With the recent appearance of ARCore (Google) and ARKit (Apple), Augmented Reality (AR) is suddenly being talked about all over the web. Ori Inbar is one of the smartest voices out there. In his role as the original founder of the New York Augmented Reality Meetup, Ori was a huge help to me and a ton of other people helping us get up to speed in this new world, and now he’s weighed in on the current situation in a must-read September 10th article. He points out that the excitement so far is mostly among developers. As a gee whiz! experience for ordinary early-adopters, these new apps are fun, but they don’t go far enough.

Some of the currently-available AR apps allow for precise placement of an image, while you’re standing there holding the phone in place–a teacup on the table, or even a hole in the table opening into a tunnel with a light at the end. The minute the device goes away (or is turned off), the image is gone. It isn’t available to be viewed by the next person who walks up. Such an image is interesting, maybe even amazing, so long as the maker is there. But it can’t stay around, once the person who made it has left. It can’t tell you anything about itself. It has precision, but not persistence.

Other apps may have persistence in the real world, but their location is general, and subject to the vagaries of GPS. GPS is great at helping us navigate our bodies and vehicles in space, where the general direction and location is good enough. But if we want to know exactly where, GPS isn’t very reliable. And for most potential uses of AR, “generally around here somewhere” isn’t good enough. To advertise my taco truck, an AR arrow noting “FOOD” needs to be right over my truck–not half a block away nearer my competition! And a heritage photo of my grandmother on the front porch of the family home–I want to be able to see Grandma on the front porch, not up on the roof, or on the neighbor’s lawn. Persistence without precision severely limits what can be communicated by AR placement.

To reach toward its full potential, Inbar and others have noted, AR needs to be able to be placed precisely in the real world, and it needs to persist in that place. Neither ARCore nor ARKit is currently able to combine precision and persistence. GPS is not specific enough in most situations, and computer-vision is a long way from being able to match the real world over time.

So the question seems to be, how can AR become the fully-developed technology enthusiasts foresee?  And who will create that breakthrough?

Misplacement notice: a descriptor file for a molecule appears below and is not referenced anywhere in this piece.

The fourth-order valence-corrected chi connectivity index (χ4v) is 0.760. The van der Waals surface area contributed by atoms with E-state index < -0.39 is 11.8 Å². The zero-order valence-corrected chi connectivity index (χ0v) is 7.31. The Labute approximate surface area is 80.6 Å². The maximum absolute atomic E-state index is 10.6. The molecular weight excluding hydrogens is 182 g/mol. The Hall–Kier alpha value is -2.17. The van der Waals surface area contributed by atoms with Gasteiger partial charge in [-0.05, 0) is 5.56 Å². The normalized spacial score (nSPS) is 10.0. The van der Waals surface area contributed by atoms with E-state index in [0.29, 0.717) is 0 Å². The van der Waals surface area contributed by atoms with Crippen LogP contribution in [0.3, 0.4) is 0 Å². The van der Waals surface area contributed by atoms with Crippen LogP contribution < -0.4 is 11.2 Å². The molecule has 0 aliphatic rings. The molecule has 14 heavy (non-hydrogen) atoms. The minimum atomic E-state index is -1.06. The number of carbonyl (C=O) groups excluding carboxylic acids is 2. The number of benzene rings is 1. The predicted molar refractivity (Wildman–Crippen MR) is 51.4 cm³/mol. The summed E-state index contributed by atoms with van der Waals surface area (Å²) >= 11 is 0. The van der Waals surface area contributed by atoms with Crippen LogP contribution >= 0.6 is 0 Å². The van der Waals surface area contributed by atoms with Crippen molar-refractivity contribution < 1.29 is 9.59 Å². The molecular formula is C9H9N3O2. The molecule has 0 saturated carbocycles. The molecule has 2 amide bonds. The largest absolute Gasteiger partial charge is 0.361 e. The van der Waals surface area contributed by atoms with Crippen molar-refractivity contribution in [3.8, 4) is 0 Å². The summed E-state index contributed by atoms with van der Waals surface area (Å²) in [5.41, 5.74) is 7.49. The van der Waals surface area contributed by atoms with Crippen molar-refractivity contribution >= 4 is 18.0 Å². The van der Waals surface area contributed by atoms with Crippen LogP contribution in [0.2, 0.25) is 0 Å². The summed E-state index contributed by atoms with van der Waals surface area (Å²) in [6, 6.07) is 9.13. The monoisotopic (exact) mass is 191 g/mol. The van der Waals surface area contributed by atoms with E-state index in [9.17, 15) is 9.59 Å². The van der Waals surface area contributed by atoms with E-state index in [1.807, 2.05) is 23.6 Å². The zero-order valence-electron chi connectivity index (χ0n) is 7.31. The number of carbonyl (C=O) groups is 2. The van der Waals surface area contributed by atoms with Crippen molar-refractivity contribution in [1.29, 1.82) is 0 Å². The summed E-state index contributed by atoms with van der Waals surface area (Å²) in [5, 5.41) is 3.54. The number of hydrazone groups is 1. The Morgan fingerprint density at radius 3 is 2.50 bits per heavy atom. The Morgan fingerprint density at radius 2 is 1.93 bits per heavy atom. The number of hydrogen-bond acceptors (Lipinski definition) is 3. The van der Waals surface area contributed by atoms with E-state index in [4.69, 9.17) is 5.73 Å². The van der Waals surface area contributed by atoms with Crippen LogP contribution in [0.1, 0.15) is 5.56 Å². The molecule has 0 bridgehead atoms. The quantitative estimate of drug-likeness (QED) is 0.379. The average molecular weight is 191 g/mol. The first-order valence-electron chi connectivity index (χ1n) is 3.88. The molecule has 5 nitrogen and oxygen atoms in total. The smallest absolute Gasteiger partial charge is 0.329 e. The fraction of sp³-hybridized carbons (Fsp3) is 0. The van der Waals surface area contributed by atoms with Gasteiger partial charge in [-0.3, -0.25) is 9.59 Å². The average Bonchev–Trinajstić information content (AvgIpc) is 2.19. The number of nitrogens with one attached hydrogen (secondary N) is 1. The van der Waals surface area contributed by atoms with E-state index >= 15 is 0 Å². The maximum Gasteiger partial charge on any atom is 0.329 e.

Inbar asserts that “the AR Cloud” is the solution. Such a map would allow for placing AR precisely, in relation to points that map the real world,  and because that map is in the cloud, anything tied to it would persist. But developing a point cloud of the entire world poses huge, if not insurmountable, technical problems, not to mention privacy and security concerns that could be equally problematic. (Inbar acknowledges these issues, and posits that the AR Cloud he envisions could be 3 or more years off.)

We would say in answer to the questions of who and how–Membit™, and its patented Human Positioning System (HPS). Membit bypasses the need to map the entire world by obviating the requirement that the computer do the work of finely matching AR to the real world. Instead, a human does the matching. No point cloud will ever be able to keep up with changes in the real world, be those changes routine, occasional, or catastrophic. But the human eye and brain are well-equipped to accommodate without confusion a tree growing taller (in Brooklyn or elsewhere), a building coming down, a picture being hung on a wall, or a food cart parked in a slightly different spot on the block.

Membit (available now for iOS) allows creation and viewing of precise AR placements anywhere, anytime, by anyone with the app. Membits are designated private, friends only, or public, and annotated with date and username of creation, as well as optional additional information, such as historical details, technical specifications, or personal sentiments.

At AWE 2017 (http://www.membit.co/2017/09/12/gps/), I presented some use cases, including the Membit installation “Ascension,” by Richard Humann, in Venice, Italy, and the Beer Tree at a recent Brooklyn festival. Membiteers from Iceland to Thailand have been using the app, for uses as diverse as placing a historic wagon train on the main street of a modern Mid-western city or annotating “the elephant in the room” of a family home.

All of these depend on the precision of HPS and on being held in the cloud so that the image persists and can be viewed anytime, by following the map on the app and visually lining up the image.

At Membit we are creating the ultimate tool for humans to tell other humans their story about a place.